Perhaps no living actress possesses more cinematic cool than Diane Keaton. From her iconic Oscar-winning turn as Woody Allen’s ditsy shikse conquest in “Annie Hall,” trilling “la-di-da” and inspiring an entire generation of women to don khaki trousers and men’s neckties, to playing a snooty journalist with a disdain for Ingmar Bergman in Allen’s “Manhattan,” to her role as an uptight playwright who captures the affection of perennial bachelor Jack Nicholson in Nancy Meyer’s “Something’s Gotta Give,” Keaton, who will be honored with an AFI Life Achievement Award on June 8 at Hollywood’s Dolby Theatre, is sharp-witted, self-deprecating, neurotic and insightful. In short, Keaton is the thinking person’s movie star.
“Part of the reason she’s so funny is because she’s unvain,” says Amanda Peet, who played Keaton’s daughter in “Something’s Gotta Give.” “I don’t think she was ever interested in being cool — even though, probably to her dismay, this made her the coolest. It’s hard to say which I admire the most: her fashion sense, or her acting.On top of everything else, she’s also kind.”
In her latest dramatic excursion Keaton played Sister Mary, nun and spiritual adviser to Jude Law’s Pope Pius XIII, in Paolo Sorrentino’s HBO series “The Young Pope.” The series mixed the serious with the surreal — Pius favors Cherry Coke and cigarettes and in an opening dream sequence, crawls out from underneath a pile of babies. Keaton, says Sorrentino, was the perfect actress to balance both the humorous with the heady. When you think about it, while Hollywood has certainly made a habit of making films and TV series about cheery, sing-songy nuns, few actresses aside from Keaton — Audrey Hepburn in “The Nun’s Story,” Jennifer Jones in “The Song of Bernadette,” Meryl Streep in “Doubt” — have successfully pulled off playing the part in any realistic fashion.
“Diane knows the secrets of comedy and I trusted her instinctive abilities,” Sorrentino says. “We’ve seen and loved Diane in recent years mainly in comedies. I thought it would be an unprecedented idea to reintroduce a less well-known aspect of Diane and one that goes further back in time: her ability to also be dramatic, serious and suffering.”
While Keaton made her big-screen debut in “Lovers and Other Strangers,” Cy Howard’s 1970 wedding comedy about a group of miserable relatives who gather for a family wedding, it was her role as Kay in Francis Ford Coppola’s Oscar-winning classic “The Godfather” that put the budding starlet on the acting map.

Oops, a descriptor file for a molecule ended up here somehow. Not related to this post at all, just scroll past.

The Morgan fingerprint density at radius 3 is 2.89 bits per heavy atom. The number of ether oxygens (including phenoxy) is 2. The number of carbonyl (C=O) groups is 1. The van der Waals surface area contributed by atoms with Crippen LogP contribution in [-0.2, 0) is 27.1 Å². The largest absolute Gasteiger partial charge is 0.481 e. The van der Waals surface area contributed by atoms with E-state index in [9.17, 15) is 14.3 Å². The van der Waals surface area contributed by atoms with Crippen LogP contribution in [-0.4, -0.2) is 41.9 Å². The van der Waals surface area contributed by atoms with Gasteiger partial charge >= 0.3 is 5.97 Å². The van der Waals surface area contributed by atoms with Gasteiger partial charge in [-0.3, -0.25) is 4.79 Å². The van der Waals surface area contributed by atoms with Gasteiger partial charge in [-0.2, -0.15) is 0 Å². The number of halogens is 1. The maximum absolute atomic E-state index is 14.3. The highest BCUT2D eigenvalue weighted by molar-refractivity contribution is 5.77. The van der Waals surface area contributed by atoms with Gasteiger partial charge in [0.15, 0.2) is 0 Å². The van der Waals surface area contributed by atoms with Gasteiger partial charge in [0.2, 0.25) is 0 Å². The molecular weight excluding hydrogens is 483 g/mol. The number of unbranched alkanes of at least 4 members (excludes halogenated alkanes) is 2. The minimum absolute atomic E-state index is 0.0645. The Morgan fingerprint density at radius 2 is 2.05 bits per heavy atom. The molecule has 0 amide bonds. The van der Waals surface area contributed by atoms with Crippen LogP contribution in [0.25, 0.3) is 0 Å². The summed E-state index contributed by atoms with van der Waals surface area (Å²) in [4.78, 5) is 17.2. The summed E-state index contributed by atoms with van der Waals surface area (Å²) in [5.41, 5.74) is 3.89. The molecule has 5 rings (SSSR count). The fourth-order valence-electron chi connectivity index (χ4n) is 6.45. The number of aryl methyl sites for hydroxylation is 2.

“I had seen Diane in ‘Lovers and Other Strangers’ and I thought she was beautiful as well as charming and very funny,” says Coppola. “Her role in ‘The Godfather’ was written as the ‘pretty, but predictable WASP girlfriend and wife,’ and I worried about it being too straight. I thought that by casting Diane it would bring her personality along with her and help liven up the character.”
As the long-suffering wife-turned-ex-wife of Al Pacino’s Michael Corleone in “The Godfather” trilogy, Keaton and Pacino shared several memorable scenes, the most painful and gut-wrenching of which takes place in “The Godfather: Part II.” Kay confronts Michael, announcing that she’s divorcing him and taking the kids with her and then, to Michael’s horror, reveals that she had an abortion. While you’re rooting for Kay to disentangle herself from the world of Mafia crime and violence, you’re terrified for her, understanding full well the impossible obstacles that stand in her way.
“Diane is a very resourceful actress, with her own unique way of preparing and getting herself into a state of emotion that is ready to burst into the moment,” says Coppola. “Al too has his own personal way of preparing — and so the two of them independently built the emotion within — which, of course, collided when they did the scene.”
Aside from Keaton’s performance, which is one of the most potent onscreen portrayals of Mafia marital trauma in cinematic history, there was also the matter of Keaton’s soft, porcelain-skinned features and sunny, California-girl beauty, which even Coppola admits could be distracting, if not downright nerve-wracking.
“I guess you could say that Diane’s presence while on the set is ‘peculiar,’” says Coppola. “She pretends to be intimidated by you and waves you off as though she can’t deal with you. I frankly thought she was so attractive that I couldn’t deal with her either.”
Decades later, Keaton remains a style icon and thespian hero — and inspiring role model, especially to women — who appreciate and admire and love Keaton as much for her acting genius as her determination to age gracefully and naturally in a business saturated with Botox injections and over-the-top plastic surgery.
To this day, one can’t don a floppy bolero and read books about “death and dying” and not think of Keaton’s Midwestern heroine Annie Hall.
Her 1970s cool is firmly intact.
“I love that she’s more interested in writing, art, and architecture than she is in doing all that stuff to her face,” says Peet. “Her face is still the face of Diane Keaton, thank God.”